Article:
AtomicReference, you should remember to call
AtomicReference can be very useful when you need to share a state. There are some drawbacks to consider, however.
Accessing and changing values in an
AtomicReference is very costly performance-wise relative to a standard mutable state. If performance is a concern, you may want to consider using another approach involving a thread-isolated state.
There is also a potential issue with memory leaks, which will be resolved in the future. In situations where the object kept in the
AtomicReference has cyclical references, it may leak memory if you don't explicitly clear it out:
If you have state that may have cyclic references and needs to be reclaimed, you should use a nullable type in the
AtomicReferenceand set it to null explicitly when you're done with it.
If you're keeping
AtomicReferencein a global object that never leaves scope, this won't matter (because the memory never needs to be reclaimed during the life of the process).
Finally, there's also a consistency concern. Setting/getting values in
AtomicReference is itself atomic, but if your logic requires a longer chain of thread exclusion, you'll need to implement that yourself. For example, if you have a list of values in an
AtomicReference and you want to scan them first before adding a new one, you'll need to have some form of concurrency management that
AtomicReference alone does not provide.
The following won't protect against duplicate values in the list if called from multiple threads:
You will need to implement some form of locking or check-and-set logic to ensure proper concurrency.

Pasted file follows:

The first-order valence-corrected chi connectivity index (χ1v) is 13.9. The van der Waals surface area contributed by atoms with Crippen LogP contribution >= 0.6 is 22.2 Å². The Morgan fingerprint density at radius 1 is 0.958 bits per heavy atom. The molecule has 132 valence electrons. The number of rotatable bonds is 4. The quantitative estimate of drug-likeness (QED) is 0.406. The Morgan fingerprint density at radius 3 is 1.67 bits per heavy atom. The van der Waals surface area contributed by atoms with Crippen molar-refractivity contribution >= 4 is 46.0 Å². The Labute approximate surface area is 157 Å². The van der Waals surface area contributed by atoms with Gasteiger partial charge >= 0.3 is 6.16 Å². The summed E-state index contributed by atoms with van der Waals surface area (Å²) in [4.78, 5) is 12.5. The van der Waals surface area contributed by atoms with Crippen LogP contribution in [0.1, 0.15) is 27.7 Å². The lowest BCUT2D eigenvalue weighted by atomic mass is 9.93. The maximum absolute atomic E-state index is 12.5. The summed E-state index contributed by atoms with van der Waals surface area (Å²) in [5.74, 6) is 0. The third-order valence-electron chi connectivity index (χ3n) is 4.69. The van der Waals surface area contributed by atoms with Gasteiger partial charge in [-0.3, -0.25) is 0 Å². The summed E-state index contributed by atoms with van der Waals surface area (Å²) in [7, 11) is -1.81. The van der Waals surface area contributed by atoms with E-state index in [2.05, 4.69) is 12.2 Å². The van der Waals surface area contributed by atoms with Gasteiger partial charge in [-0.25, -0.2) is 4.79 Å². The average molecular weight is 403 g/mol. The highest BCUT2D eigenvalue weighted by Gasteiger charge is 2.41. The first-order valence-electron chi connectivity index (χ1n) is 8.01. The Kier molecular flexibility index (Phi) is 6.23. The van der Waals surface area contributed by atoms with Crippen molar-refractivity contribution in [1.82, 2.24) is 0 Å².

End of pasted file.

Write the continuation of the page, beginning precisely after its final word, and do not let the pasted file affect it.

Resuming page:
Rule 1 of Kotlin/Native state is that a mutable state is visible to only one thread. Atomics allow mutability from any thread. Isolating a mutable state to a single thread, and allowing other threads to communicate with that state, is an alternative method for achieving concurrent mutability.
To do this, create a work queue that has exclusive access to a thread, and create a mutable state that lives in just that thread. Other threads communicate with the mutable thread by scheduling work on the work queue.
Data that goes in or comes out, if any, needs to be frozen, but the mutable state hidden in the worker thread remains mutable.
Conceptually it looks like the following: one thread pushes a frozen state into the state worker, which stores it in the mutable state container. Another thread later schedules work that takes that state out.
Implementing thread-isolated states is somewhat complex, but there are libraries that provide this functionality.
AtomicReference vs. thread-isolated state